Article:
The Open Land vision a. The two states would be committed to a vision of one land, within which the citizens of both states have the right to travel and live in all parts of the land;
If their intentions aren’t clear enough from the text above, let me explain it, a fundamental cornerstone of the plan allows for the new Palestinian State to freely invite in millions of “Palestinian Refugees”.
Two million Jordanian Arabs, half a million Lebanese Arabs, and half a million Syrian Arabs (for starters) will be offered citizenship and entry into the new Palestinian state, where they will then be granted free access to the entire country — including the state of Israel, or what’s left of it.
Rabbi Riskin was surprised to learn this was a cornerstone of the plan, and made it clear that he in no way supports such an idea.
Efrat to Become Part of the Palestinian State
Rabbi Riskin was actually shocked to learn that his own town of Efrat would be transferred over to the Palestinian State, and any of its Jewish residents who choose to remain might be allowed to obtain Palestinian State citizenship, or otherwise will be granted “permanent residency” status.
It’s implied in the plan that the Jewish residents remaining inside the Palestinian State will be disarmed.
While he believes there can be land concessions in exchange for peace, Rabbi Riskin said he could never accept a plan that transfers sovereignty of the settlement blocs, and of Jews, away from the State of Israel.
What Demilitarized State?
While the plan calls for some “demilitarized zones” and decommissioning “armed militias and unauthorized organizations,” the Palestinian State will be anything but demilitarized.
In the Q&A section, the authors make it clear that the State of Palestine will be a completely independent sovereign entity with its own independent security force – but not to worry, the plan’s Arab co-authors say “they have no interest in tanks and planes.”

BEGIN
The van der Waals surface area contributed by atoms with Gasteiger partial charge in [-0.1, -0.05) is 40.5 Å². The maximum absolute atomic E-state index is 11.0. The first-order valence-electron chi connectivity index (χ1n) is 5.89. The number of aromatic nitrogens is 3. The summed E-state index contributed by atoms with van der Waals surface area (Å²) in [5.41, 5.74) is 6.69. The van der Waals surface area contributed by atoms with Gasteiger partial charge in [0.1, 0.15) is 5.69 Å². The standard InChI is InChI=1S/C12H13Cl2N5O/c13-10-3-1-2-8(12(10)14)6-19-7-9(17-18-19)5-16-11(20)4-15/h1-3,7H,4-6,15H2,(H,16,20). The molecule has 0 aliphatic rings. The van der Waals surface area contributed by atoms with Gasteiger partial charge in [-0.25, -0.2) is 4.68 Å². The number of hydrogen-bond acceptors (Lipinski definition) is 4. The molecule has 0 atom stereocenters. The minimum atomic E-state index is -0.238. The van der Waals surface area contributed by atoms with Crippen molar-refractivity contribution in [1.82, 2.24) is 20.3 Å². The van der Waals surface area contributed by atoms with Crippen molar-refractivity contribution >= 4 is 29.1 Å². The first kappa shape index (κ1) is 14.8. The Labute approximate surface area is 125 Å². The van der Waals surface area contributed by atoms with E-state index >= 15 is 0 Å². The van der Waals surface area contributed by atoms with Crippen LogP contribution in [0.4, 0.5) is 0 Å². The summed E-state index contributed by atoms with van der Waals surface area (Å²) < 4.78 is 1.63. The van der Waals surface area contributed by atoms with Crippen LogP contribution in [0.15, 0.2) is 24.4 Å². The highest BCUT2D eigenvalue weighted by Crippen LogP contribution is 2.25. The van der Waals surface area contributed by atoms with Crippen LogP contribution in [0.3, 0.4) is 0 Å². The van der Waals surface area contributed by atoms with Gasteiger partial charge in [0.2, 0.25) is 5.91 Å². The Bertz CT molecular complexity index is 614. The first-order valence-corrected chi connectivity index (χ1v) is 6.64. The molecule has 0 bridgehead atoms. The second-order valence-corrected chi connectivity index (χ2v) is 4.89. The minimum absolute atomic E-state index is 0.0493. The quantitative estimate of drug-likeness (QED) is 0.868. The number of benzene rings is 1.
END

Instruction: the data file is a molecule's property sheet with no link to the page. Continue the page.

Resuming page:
With a plan like this, they won’t need them.
By the way, all the plan’s Arab co-authors “are senior Fatah officials, all of whom served long stints in Israeli jails for murder,” according to the Jerusalem Post article.
Don’t you feel safer now about their intentions?
I could go on, but I think I’ve made my point.
This plan is nothing more than a regurgitation of the worst of the radical left’s most dangerous ideas.
But the authors are actually playing a different game.
They are trying to get it support from the settlers and the settlement youth, apparently through obfuscation of the dangerous ideas in the plan and playing off the naiveté and idealism of those they approach.
One peace-loving settler, who asked not to be named, told me he was approached by this group to attend one of their parlor meetings. He quickly caught on to their con.
But what about all the idealistic youths who are being targeted and don’t yet have the sophistication to ask the right questions or realize they are being hoodwinked?
One can only hope that Friedman is correct when he writes, “Predictably, the proposal has yet to make headway in the settlement community where distrust of the Palestinians is trumped only by a religious commitment to the Whole Land of Israel.”
It’s also trumped by sheer common sense, shared by about 70% of Israel’s voters who have been leaning decisively to the right over the past ten years. It’s highly doubtful they would buy this plan either – once they know what it actually says.Stephen Leavitt